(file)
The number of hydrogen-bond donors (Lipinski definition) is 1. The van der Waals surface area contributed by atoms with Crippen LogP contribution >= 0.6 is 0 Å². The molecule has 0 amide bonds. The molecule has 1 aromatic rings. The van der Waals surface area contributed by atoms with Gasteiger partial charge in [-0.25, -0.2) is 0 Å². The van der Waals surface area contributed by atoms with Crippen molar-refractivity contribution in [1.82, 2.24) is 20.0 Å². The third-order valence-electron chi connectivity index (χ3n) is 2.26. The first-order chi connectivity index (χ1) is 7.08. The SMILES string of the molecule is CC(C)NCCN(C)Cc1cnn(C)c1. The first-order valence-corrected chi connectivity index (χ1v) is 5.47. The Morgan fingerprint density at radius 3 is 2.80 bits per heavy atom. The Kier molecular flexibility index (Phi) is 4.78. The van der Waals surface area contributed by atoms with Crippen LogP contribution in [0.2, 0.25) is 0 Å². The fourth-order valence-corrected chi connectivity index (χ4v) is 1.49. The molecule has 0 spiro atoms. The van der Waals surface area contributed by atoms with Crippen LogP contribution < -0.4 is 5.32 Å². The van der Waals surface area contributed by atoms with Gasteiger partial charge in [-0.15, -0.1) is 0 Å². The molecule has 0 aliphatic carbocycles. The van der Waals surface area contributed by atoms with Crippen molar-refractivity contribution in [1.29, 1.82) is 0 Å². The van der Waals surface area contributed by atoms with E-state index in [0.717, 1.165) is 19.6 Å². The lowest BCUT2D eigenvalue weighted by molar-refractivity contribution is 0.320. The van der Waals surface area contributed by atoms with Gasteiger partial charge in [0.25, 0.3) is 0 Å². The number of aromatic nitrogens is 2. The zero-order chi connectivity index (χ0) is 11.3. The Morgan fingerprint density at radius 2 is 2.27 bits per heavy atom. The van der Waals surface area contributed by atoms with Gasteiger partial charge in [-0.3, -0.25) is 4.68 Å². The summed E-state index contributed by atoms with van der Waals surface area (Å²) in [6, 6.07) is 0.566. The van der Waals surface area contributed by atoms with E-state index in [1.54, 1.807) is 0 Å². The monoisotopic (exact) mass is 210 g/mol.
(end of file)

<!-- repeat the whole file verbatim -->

The number of hydrogen-bond donors (Lipinski definition) is 1. The van der Waals surface area contributed by atoms with Crippen LogP contribution >= 0.6 is 0 Å². The molecule has 0 amide bonds. The molecule has 1 aromatic rings. The van der Waals surface area contributed by atoms with Gasteiger partial charge in [-0.25, -0.2) is 0 Å². The van der Waals surface area contributed by atoms with Crippen molar-refractivity contribution in [1.82, 2.24) is 20.0 Å². The third-order valence-electron chi connectivity index (χ3n) is 2.26. The first-order chi connectivity index (χ1) is 7.08. The SMILES string of the molecule is CC(C)NCCN(C)Cc1cnn(C)c1. The first-order valence-corrected chi connectivity index (χ1v) is 5.47. The Morgan fingerprint density at radius 3 is 2.80 bits per heavy atom. The Kier molecular flexibility index (Phi) is 4.78. The van der Waals surface area contributed by atoms with Crippen LogP contribution in [0.2, 0.25) is 0 Å². The fourth-order valence-corrected chi connectivity index (χ4v) is 1.49. The molecule has 0 spiro atoms. The van der Waals surface area contributed by atoms with Crippen LogP contribution < -0.4 is 5.32 Å². The van der Waals surface area contributed by atoms with Gasteiger partial charge in [-0.15, -0.1) is 0 Å². The molecule has 0 aliphatic carbocycles. The van der Waals surface area contributed by atoms with Crippen molar-refractivity contribution in [1.29, 1.82) is 0 Å². The van der Waals surface area contributed by atoms with E-state index in [0.717, 1.165) is 19.6 Å². The lowest BCUT2D eigenvalue weighted by molar-refractivity contribution is 0.320. The van der Waals surface area contributed by atoms with Gasteiger partial charge in [0.25, 0.3) is 0 Å². The number of aromatic nitrogens is 2. The zero-order chi connectivity index (χ0) is 11.3. The Morgan fingerprint density at radius 2 is 2.27 bits per heavy atom. The van der Waals surface area contributed by atoms with Gasteiger partial charge in [-0.3, -0.25) is 4.68 Å². The summed E-state index contributed by atoms with van der Waals surface area (Å²) in [6, 6.07) is 0.566. The van der Waals surface area contributed by atoms with E-state index in [1.54, 1.807) is 0 Å². The monoisotopic (exact) mass is 210 g/mol.